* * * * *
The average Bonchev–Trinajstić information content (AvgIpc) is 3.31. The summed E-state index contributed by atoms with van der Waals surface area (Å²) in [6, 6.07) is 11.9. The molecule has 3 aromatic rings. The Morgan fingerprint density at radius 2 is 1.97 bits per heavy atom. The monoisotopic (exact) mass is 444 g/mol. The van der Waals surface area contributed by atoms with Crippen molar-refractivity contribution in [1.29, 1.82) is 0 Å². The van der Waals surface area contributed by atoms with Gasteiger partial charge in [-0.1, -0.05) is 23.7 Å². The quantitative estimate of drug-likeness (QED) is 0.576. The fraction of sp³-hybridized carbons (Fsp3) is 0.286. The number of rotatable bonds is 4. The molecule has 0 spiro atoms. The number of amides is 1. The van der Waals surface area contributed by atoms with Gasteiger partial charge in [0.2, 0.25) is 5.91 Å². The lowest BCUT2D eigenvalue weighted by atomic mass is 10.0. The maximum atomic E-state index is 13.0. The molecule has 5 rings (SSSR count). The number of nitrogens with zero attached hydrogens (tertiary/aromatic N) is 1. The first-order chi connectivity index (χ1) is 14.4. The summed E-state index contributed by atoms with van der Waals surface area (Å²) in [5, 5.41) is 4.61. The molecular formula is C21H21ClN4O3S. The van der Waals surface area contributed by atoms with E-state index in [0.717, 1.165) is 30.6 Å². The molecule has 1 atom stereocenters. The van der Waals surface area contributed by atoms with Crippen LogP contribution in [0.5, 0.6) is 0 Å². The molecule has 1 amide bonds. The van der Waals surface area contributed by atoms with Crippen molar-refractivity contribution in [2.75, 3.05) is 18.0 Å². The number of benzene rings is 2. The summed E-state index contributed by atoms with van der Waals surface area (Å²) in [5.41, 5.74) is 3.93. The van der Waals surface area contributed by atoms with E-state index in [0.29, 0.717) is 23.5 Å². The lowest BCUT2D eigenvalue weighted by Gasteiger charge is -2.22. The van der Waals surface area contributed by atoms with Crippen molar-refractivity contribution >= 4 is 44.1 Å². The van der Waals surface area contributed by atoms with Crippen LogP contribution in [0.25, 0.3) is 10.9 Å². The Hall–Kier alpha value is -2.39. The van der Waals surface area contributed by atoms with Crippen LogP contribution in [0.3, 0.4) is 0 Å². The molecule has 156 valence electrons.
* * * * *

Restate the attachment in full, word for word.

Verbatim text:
The average Bonchev–Trinajstić information content (AvgIpc) is 3.31. The summed E-state index contributed by atoms with van der Waals surface area (Å²) in [6, 6.07) is 11.9. The molecule has 3 aromatic rings. The Morgan fingerprint density at radius 2 is 1.97 bits per heavy atom. The monoisotopic (exact) mass is 444 g/mol. The van der Waals surface area contributed by atoms with Crippen molar-refractivity contribution in [1.29, 1.82) is 0 Å². The van der Waals surface area contributed by atoms with Gasteiger partial charge in [-0.1, -0.05) is 23.7 Å². The quantitative estimate of drug-likeness (QED) is 0.576. The fraction of sp³-hybridized carbons (Fsp3) is 0.286. The number of rotatable bonds is 4. The molecule has 0 spiro atoms. The number of amides is 1. The van der Waals surface area contributed by atoms with Gasteiger partial charge in [0.2, 0.25) is 5.91 Å². The lowest BCUT2D eigenvalue weighted by atomic mass is 10.0. The maximum atomic E-state index is 13.0. The molecule has 5 rings (SSSR count). The number of nitrogens with zero attached hydrogens (tertiary/aromatic N) is 1. The first-order chi connectivity index (χ1) is 14.4. The summed E-state index contributed by atoms with van der Waals surface area (Å²) in [5, 5.41) is 4.61. The molecular formula is C21H21ClN4O3S. The van der Waals surface area contributed by atoms with E-state index in [0.717, 1.165) is 30.6 Å². The molecule has 1 atom stereocenters. The van der Waals surface area contributed by atoms with Crippen LogP contribution in [0.5, 0.6) is 0 Å². The molecule has 1 amide bonds. The van der Waals surface area contributed by atoms with Crippen molar-refractivity contribution in [2.75, 3.05) is 18.0 Å². The number of benzene rings is 2. The summed E-state index contributed by atoms with van der Waals surface area (Å²) in [5.41, 5.74) is 3.93. The van der Waals surface area contributed by atoms with E-state index in [0.29, 0.717) is 23.5 Å². The lowest BCUT2D eigenvalue weighted by Gasteiger charge is -2.22. The van der Waals surface area contributed by atoms with Crippen molar-refractivity contribution >= 4 is 44.1 Å². The van der Waals surface area contributed by atoms with Crippen LogP contribution in [0.25, 0.3) is 10.9 Å². The Hall–Kier alpha value is -2.39. The van der Waals surface area contributed by atoms with Crippen LogP contribution in [0.3, 0.4) is 0 Å². The molecule has 156 valence electrons.